British comedian and actor Eddie Izzard has said the world is 'heading back to the 1930s'.
Izzard has written and stars in a new film, 'Six Minutes to Midnight'.
The film is set in the summer of 1939 and sees families in Nazi Germany send their daughters to a finishing school in an English seaside town.
A teacher there sees what is coming and is trying to raise the alarm. But the authorities believe he is the problem.
Izzard told The Hard Shoulder we need to learn from history.
"If you take the political times, it does seem that some people around the world are saying 'Come on, let's try the 1930s again'.
"Some people are just going back there, because Hitler decided 'Why don't we just use lies as a tool of politics. We'll just lie and tell people to vote for us because of these lies, and then we could go a long way'.
"And a whole bunch of people in a lot of countries - a whole bunch of politicians - come forward in using lies, and we seem to be going back to the 1930s.
"The rest of us are all pushing to go forward to the 2030s to make humanity great again, but some people want to go backwards.
"So if we do not learn from history you are doomed to repeat it, and our film becomes quite resident in that way."
Asked if she saw this in the UK, she said this was seen in the 'Trump-Brexit link'.
"Yes - the Trump-Brexit link, Trump said himself 'We're just going to be Brexit-plus'.
"The whole idea that you can just say 'Come on, you've got to hate this group of people, we're going to blame them, we're going to break things apart, separation, nationalism, 'my country is better than you're country'.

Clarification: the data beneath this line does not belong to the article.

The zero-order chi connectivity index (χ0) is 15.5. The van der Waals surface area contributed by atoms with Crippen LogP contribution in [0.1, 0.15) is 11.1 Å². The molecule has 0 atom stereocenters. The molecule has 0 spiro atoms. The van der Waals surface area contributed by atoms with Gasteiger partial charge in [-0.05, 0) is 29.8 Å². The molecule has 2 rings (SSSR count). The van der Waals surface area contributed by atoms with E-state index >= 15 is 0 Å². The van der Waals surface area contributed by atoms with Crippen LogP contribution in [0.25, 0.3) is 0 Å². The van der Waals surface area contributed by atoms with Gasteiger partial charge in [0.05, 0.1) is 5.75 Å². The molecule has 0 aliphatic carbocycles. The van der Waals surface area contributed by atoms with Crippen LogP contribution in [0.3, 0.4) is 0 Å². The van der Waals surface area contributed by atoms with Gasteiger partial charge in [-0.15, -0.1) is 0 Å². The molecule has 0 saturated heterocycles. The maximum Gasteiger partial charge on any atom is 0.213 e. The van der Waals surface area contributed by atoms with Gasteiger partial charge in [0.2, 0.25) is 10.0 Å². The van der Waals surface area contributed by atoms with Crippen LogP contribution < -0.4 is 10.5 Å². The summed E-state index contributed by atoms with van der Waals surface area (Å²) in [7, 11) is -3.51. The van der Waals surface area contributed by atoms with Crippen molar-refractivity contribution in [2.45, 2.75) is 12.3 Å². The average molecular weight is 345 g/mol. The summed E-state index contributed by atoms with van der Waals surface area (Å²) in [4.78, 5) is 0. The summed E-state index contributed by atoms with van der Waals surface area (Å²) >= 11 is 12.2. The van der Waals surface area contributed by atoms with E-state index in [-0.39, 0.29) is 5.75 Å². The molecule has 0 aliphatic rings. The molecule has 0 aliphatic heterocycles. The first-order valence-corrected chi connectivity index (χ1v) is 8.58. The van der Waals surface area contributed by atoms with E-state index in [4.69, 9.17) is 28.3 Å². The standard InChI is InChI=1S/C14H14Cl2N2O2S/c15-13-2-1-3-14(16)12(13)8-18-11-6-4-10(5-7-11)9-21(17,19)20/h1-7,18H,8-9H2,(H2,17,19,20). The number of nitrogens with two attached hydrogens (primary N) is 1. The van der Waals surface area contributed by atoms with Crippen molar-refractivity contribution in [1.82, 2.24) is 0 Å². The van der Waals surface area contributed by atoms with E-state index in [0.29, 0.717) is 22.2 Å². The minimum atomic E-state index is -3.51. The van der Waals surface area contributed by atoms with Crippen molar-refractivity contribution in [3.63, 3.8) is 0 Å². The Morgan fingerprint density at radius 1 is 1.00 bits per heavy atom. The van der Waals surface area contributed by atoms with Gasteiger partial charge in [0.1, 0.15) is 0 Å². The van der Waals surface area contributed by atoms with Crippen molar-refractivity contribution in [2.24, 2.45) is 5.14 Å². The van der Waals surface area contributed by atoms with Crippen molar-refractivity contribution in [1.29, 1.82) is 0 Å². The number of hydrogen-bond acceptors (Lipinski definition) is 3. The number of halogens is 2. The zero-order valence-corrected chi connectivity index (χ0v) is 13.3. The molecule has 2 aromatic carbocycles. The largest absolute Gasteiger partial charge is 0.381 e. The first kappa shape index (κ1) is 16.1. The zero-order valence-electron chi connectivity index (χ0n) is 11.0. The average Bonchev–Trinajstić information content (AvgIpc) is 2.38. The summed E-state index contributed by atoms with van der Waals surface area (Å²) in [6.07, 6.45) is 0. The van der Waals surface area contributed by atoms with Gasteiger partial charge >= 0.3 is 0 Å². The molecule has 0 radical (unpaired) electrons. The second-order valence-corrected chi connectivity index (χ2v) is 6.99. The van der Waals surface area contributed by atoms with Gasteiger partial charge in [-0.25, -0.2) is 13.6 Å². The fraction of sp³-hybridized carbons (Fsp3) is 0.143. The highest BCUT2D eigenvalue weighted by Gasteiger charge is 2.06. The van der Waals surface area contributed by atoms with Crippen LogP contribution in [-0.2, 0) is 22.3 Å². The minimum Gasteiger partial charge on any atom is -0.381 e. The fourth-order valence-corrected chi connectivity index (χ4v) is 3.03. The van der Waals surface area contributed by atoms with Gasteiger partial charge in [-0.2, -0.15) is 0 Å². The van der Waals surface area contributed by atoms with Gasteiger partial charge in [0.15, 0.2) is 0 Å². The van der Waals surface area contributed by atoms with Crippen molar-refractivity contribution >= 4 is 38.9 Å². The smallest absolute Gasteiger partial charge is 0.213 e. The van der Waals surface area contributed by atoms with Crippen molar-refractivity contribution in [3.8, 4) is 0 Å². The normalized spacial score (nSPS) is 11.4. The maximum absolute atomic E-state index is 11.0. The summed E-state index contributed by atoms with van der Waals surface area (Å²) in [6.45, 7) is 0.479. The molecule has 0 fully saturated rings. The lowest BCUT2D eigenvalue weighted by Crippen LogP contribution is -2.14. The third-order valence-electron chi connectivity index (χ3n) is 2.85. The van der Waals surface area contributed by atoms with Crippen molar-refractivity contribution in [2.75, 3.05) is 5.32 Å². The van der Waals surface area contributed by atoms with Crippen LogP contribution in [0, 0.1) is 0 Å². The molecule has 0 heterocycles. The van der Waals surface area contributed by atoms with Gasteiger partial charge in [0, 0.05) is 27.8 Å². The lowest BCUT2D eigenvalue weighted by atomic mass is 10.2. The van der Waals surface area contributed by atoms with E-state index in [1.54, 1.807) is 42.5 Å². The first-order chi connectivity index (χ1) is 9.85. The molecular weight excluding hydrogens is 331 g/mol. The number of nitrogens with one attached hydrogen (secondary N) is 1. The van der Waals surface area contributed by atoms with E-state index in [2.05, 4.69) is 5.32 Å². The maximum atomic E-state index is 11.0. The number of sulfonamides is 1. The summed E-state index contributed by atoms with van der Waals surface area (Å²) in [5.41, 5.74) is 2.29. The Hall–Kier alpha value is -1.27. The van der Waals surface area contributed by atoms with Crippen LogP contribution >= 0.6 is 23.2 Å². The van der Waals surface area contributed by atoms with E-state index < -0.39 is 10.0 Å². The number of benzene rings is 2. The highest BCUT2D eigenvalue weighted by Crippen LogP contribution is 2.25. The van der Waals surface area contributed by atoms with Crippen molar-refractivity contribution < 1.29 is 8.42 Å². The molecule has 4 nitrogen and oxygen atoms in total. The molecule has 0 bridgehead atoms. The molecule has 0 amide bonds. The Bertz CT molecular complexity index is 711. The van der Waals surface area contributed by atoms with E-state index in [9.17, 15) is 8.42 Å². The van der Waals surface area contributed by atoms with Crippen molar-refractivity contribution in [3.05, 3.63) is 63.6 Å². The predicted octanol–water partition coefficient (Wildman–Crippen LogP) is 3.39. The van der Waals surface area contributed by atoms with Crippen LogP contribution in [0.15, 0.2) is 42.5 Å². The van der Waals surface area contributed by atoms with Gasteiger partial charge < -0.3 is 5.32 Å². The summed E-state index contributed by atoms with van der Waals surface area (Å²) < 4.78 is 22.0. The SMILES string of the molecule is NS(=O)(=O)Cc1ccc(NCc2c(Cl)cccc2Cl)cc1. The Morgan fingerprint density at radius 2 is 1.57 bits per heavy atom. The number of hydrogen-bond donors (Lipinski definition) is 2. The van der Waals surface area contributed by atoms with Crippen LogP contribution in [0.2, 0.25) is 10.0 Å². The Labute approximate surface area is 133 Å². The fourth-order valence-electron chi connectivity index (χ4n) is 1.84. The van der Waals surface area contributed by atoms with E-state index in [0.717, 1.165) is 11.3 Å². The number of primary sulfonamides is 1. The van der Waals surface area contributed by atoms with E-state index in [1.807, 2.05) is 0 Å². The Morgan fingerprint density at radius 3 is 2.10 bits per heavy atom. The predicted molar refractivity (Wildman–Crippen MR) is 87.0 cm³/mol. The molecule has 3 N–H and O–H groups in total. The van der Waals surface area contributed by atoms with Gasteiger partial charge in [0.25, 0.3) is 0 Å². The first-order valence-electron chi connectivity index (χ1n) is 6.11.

"That's all they were doing back in the '30s.
"Patriotism - yes, be proud of your country - but... no country is better than any other country, that's just not true.
"We're human beings, we've got to make humanity great again, and this is the 21st century - the coming of age of humanity.
"Every country has its extreme right, and I encourage everyone to fight them like crazy".
The film, which also stars Judi Dench and Jim Broadbent, is available on Sky Cinema.
Last December, Izzard said she wanted to be identified by the pronouns 'she' and 'her'.
The gender-fluid star said this could not have come as too much of a shock.
"It's not supposed to be a big, significant [moment], because I did come out in 1985.
"So I was giving everyone enough notice I think - 35, 36 years - seems to be enough notice.
"Most people were very positive, some people it was as if they said: 'Are you serious about this, because we thought it was a tax thing'".